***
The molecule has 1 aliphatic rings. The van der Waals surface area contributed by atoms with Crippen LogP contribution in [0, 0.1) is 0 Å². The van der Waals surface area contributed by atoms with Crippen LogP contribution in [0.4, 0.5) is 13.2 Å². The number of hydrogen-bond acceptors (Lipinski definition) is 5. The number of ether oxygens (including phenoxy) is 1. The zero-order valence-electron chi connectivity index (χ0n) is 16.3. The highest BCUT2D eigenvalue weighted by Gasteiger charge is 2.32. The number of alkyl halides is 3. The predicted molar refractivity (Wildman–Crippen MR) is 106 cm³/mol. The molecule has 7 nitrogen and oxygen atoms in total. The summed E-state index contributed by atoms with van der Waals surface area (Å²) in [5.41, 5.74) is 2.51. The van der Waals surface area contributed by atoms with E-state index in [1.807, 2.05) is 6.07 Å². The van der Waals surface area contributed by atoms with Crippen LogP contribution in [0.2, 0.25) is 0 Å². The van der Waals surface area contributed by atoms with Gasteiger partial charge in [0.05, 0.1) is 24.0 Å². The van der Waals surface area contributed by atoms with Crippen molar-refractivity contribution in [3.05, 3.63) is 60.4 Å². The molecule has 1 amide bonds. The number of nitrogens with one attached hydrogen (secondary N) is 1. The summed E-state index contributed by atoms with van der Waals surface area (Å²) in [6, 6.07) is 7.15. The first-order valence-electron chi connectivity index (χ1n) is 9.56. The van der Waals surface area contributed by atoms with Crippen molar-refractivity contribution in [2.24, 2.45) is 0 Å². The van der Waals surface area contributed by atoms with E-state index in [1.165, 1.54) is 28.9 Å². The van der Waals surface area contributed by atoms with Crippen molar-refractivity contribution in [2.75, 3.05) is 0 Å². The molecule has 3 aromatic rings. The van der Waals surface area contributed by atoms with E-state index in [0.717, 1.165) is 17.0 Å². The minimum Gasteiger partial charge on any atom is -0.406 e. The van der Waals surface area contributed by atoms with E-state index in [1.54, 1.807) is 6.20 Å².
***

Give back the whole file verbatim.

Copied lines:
The molecule has 1 aliphatic rings. The van der Waals surface area contributed by atoms with Crippen LogP contribution in [0, 0.1) is 0 Å². The van der Waals surface area contributed by atoms with Crippen LogP contribution in [0.4, 0.5) is 13.2 Å². The number of hydrogen-bond acceptors (Lipinski definition) is 5. The number of ether oxygens (including phenoxy) is 1. The zero-order valence-electron chi connectivity index (χ0n) is 16.3. The highest BCUT2D eigenvalue weighted by Gasteiger charge is 2.32. The number of alkyl halides is 3. The predicted molar refractivity (Wildman–Crippen MR) is 106 cm³/mol. The molecule has 7 nitrogen and oxygen atoms in total. The summed E-state index contributed by atoms with van der Waals surface area (Å²) in [5.41, 5.74) is 2.51. The van der Waals surface area contributed by atoms with E-state index in [1.807, 2.05) is 6.07 Å². The van der Waals surface area contributed by atoms with Crippen LogP contribution in [0.2, 0.25) is 0 Å². The van der Waals surface area contributed by atoms with Gasteiger partial charge in [0.05, 0.1) is 24.0 Å². The van der Waals surface area contributed by atoms with Crippen molar-refractivity contribution in [3.05, 3.63) is 60.4 Å². The molecule has 1 amide bonds. The number of nitrogens with one attached hydrogen (secondary N) is 1. The summed E-state index contributed by atoms with van der Waals surface area (Å²) in [6, 6.07) is 7.15. The first-order valence-electron chi connectivity index (χ1n) is 9.56. The van der Waals surface area contributed by atoms with Crippen molar-refractivity contribution in [2.24, 2.45) is 0 Å². The van der Waals surface area contributed by atoms with E-state index in [1.165, 1.54) is 28.9 Å². The van der Waals surface area contributed by atoms with Crippen molar-refractivity contribution in [2.75, 3.05) is 0 Å². The molecule has 3 aromatic rings. The van der Waals surface area contributed by atoms with E-state index in [0.717, 1.165) is 17.0 Å². The minimum Gasteiger partial charge on any atom is -0.406 e. The van der Waals surface area contributed by atoms with E-state index in [1.54, 1.807) is 6.20 Å².